Think your Visa bill is outrageous? Imagine getting a monthly statement for $24 million.
That’s what officials in Port St. Lucie, FL, are paying for a turnpike interchange and bridge. While the amount isn’t unusual for such a project, the difference is that the town is paying for it with plastic.
Cheryl Shanaberger, deputy budget director for the town, told “Land Line Now” that, while the cards they are using do bear the Visa logo, they are not exactly the same as traditional credit cards.
“It’s really not a credit card system,” she said. “It’s really a government card – a procurement card that’s been around since 1980.”
Shanaberger said the cards are part of a program created by the federal government to help speed the payment process to contractors. The city can designate the cards only for use with certain items and with certain vendors. And there is no interest charged on the cards.
Shanaberger said using the cards helps the city get projects done faster and cheaper than they would through standard payment procedures.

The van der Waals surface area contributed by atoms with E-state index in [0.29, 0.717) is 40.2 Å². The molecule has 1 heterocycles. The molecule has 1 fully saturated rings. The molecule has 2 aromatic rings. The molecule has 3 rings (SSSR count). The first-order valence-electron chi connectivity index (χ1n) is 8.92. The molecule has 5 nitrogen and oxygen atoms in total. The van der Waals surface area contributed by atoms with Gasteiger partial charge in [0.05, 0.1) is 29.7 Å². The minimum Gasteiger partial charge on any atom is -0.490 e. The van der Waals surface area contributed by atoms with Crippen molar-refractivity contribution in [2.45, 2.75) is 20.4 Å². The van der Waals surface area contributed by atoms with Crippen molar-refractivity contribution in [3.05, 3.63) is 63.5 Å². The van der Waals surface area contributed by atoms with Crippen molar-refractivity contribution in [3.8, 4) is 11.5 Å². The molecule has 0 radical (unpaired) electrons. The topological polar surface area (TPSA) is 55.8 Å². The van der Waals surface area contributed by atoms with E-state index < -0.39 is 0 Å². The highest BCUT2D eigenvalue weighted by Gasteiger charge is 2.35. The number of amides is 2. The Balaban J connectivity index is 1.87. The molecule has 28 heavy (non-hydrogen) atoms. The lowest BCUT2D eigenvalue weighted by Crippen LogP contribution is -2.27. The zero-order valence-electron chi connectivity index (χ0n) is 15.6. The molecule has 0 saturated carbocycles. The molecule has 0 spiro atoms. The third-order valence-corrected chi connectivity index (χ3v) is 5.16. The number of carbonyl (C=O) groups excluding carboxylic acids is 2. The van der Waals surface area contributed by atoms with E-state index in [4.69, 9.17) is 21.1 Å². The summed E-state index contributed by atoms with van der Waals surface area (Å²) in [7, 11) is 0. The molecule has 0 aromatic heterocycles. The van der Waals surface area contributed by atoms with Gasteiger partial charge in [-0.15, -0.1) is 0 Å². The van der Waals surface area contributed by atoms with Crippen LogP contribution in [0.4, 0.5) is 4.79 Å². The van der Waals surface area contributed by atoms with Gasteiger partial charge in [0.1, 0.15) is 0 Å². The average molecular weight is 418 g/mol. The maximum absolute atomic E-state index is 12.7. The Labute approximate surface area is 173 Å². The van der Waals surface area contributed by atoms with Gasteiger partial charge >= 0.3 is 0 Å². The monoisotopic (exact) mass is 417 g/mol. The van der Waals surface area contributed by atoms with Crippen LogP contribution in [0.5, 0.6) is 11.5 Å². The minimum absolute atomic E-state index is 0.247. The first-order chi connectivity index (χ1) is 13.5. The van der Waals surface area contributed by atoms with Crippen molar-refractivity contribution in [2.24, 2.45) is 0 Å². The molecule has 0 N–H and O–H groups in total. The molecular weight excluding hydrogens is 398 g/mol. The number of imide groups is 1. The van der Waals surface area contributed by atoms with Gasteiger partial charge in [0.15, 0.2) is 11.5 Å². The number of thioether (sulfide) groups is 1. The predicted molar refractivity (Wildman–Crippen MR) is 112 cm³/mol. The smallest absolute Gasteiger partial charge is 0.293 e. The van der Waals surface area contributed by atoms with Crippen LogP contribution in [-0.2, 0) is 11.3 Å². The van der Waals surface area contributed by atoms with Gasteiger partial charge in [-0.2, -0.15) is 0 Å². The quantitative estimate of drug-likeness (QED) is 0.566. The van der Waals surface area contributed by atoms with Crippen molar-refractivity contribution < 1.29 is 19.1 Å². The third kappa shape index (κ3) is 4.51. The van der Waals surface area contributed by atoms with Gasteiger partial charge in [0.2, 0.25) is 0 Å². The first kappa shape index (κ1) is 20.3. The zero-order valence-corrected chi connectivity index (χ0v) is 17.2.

“Because of the procedures and processes that we have to go through, sometimes it can be 60 days before a contractor gets paid,” she said. “Because of that, when you have a big project like you have with road building, the contractors that are bidding on that factor in a cost that the citizens are going to pay because of the delay on getting their money.”
The cards help the contractors out as well, Shanaberger added.
“By using the card, the contractors actually get their money and can operate off that money before the job is done,” she said. “So by using this process we get a lower bid price.”
The Palm Beach Post reported that the turnpike interchange will be built in phases, meaning that the city wouldn’t rack up a single, $24 million charge on one card. Rather, the payments will be doled out in smaller sums, for different items and different vendors as needed.